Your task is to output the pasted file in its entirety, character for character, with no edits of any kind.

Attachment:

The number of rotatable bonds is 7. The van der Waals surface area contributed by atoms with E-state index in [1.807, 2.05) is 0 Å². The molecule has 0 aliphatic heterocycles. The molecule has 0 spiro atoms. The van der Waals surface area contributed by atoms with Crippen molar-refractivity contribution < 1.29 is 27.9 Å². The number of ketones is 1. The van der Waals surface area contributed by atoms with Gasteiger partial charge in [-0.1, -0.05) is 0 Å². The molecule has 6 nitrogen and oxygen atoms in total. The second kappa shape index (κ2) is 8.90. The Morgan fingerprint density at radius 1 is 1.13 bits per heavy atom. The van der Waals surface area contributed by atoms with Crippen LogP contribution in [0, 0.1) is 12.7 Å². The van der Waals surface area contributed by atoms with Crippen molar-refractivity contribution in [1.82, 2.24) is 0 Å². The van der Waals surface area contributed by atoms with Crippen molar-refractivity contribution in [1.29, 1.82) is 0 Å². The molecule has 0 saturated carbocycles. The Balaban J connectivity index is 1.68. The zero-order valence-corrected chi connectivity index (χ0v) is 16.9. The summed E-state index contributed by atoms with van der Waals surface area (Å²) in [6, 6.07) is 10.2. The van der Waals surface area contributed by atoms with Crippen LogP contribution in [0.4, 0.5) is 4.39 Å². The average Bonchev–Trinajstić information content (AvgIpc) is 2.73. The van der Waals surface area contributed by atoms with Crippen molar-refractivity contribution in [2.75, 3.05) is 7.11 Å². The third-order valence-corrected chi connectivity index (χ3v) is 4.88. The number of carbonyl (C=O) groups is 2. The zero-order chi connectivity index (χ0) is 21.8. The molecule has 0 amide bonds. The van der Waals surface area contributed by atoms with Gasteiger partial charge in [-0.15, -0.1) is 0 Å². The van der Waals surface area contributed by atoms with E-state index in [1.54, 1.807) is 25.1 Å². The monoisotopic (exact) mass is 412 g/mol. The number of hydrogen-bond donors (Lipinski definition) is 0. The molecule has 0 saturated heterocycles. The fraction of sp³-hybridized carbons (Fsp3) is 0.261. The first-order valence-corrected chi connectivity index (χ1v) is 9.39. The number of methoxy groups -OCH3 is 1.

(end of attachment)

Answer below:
The number of rotatable bonds is 7. The van der Waals surface area contributed by atoms with E-state index in [1.807, 2.05) is 0 Å². The molecule has 0 aliphatic heterocycles. The molecule has 0 spiro atoms. The van der Waals surface area contributed by atoms with Crippen molar-refractivity contribution < 1.29 is 27.9 Å². The number of ketones is 1. The van der Waals surface area contributed by atoms with Gasteiger partial charge in [-0.1, -0.05) is 0 Å². The molecule has 6 nitrogen and oxygen atoms in total. The second kappa shape index (κ2) is 8.90. The Morgan fingerprint density at radius 1 is 1.13 bits per heavy atom. The van der Waals surface area contributed by atoms with Crippen LogP contribution in [0, 0.1) is 12.7 Å². The van der Waals surface area contributed by atoms with Crippen molar-refractivity contribution in [1.82, 2.24) is 0 Å². The van der Waals surface area contributed by atoms with Crippen molar-refractivity contribution in [1.29, 1.82) is 0 Å². The molecule has 0 saturated carbocycles. The Balaban J connectivity index is 1.68. The zero-order valence-corrected chi connectivity index (χ0v) is 16.9. The summed E-state index contributed by atoms with van der Waals surface area (Å²) in [6, 6.07) is 10.2. The van der Waals surface area contributed by atoms with Crippen LogP contribution in [0.4, 0.5) is 4.39 Å². The average Bonchev–Trinajstić information content (AvgIpc) is 2.73. The van der Waals surface area contributed by atoms with Crippen molar-refractivity contribution in [2.75, 3.05) is 7.11 Å². The third-order valence-corrected chi connectivity index (χ3v) is 4.88. The number of carbonyl (C=O) groups is 2. The zero-order chi connectivity index (χ0) is 21.8. The molecule has 0 amide bonds. The van der Waals surface area contributed by atoms with Gasteiger partial charge in [-0.15, -0.1) is 0 Å². The van der Waals surface area contributed by atoms with E-state index in [1.54, 1.807) is 25.1 Å². The monoisotopic (exact) mass is 412 g/mol. The number of hydrogen-bond donors (Lipinski definition) is 0. The molecule has 0 saturated heterocycles. The fraction of sp³-hybridized carbons (Fsp3) is 0.261. The first-order valence-corrected chi connectivity index (χ1v) is 9.39. The number of methoxy groups -OCH3 is 1.